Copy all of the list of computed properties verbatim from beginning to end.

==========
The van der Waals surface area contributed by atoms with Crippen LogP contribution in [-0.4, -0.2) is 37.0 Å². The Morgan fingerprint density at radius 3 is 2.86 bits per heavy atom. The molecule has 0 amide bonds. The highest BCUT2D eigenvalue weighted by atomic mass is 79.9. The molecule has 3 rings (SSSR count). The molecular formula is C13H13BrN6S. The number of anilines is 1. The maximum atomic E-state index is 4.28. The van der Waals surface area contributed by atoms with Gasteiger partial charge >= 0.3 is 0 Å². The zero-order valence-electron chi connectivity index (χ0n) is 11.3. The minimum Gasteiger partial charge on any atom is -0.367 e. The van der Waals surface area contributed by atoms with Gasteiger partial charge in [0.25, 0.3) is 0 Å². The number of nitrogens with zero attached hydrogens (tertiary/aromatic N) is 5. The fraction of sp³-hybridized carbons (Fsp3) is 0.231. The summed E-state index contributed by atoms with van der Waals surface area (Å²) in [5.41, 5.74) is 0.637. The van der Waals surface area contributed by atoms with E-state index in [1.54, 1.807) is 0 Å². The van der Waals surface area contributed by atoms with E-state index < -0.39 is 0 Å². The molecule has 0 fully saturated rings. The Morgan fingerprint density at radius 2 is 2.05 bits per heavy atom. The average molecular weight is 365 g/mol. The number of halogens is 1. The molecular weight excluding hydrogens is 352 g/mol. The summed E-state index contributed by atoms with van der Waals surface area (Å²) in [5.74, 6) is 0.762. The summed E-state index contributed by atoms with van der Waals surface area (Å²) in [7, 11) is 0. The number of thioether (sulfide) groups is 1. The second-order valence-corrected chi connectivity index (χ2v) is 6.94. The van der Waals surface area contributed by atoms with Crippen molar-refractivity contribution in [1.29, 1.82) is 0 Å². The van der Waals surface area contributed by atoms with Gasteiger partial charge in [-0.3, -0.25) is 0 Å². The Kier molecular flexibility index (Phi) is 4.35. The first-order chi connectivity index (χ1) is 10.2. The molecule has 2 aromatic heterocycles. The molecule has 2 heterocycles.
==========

The van der Waals surface area contributed by atoms with Crippen LogP contribution in [-0.4, -0.2) is 37.0 Å². The Morgan fingerprint density at radius 3 is 2.86 bits per heavy atom. The molecule has 0 amide bonds. The highest BCUT2D eigenvalue weighted by atomic mass is 79.9. The molecule has 3 rings (SSSR count). The molecular formula is C13H13BrN6S. The number of anilines is 1. The maximum atomic E-state index is 4.28. The van der Waals surface area contributed by atoms with Gasteiger partial charge >= 0.3 is 0 Å². The zero-order valence-electron chi connectivity index (χ0n) is 11.3. The minimum Gasteiger partial charge on any atom is -0.367 e. The van der Waals surface area contributed by atoms with Gasteiger partial charge in [0.25, 0.3) is 0 Å². The number of nitrogens with zero attached hydrogens (tertiary/aromatic N) is 5. The fraction of sp³-hybridized carbons (Fsp3) is 0.231. The summed E-state index contributed by atoms with van der Waals surface area (Å²) in [5.41, 5.74) is 0.637. The van der Waals surface area contributed by atoms with E-state index in [1.54, 1.807) is 0 Å². The van der Waals surface area contributed by atoms with E-state index < -0.39 is 0 Å². The molecule has 0 fully saturated rings. The Morgan fingerprint density at radius 2 is 2.05 bits per heavy atom. The average molecular weight is 365 g/mol. The number of halogens is 1. The molecular weight excluding hydrogens is 352 g/mol. The summed E-state index contributed by atoms with van der Waals surface area (Å²) in [5.74, 6) is 0.762. The summed E-state index contributed by atoms with van der Waals surface area (Å²) in [7, 11) is 0. The number of thioether (sulfide) groups is 1. The second-order valence-corrected chi connectivity index (χ2v) is 6.94. The van der Waals surface area contributed by atoms with Crippen molar-refractivity contribution in [1.29, 1.82) is 0 Å². The van der Waals surface area contributed by atoms with Gasteiger partial charge in [-0.3, -0.25) is 0 Å². The Kier molecular flexibility index (Phi) is 4.35. The first-order chi connectivity index (χ1) is 10.2. The molecule has 2 aromatic heterocycles. The molecule has 2 heterocycles.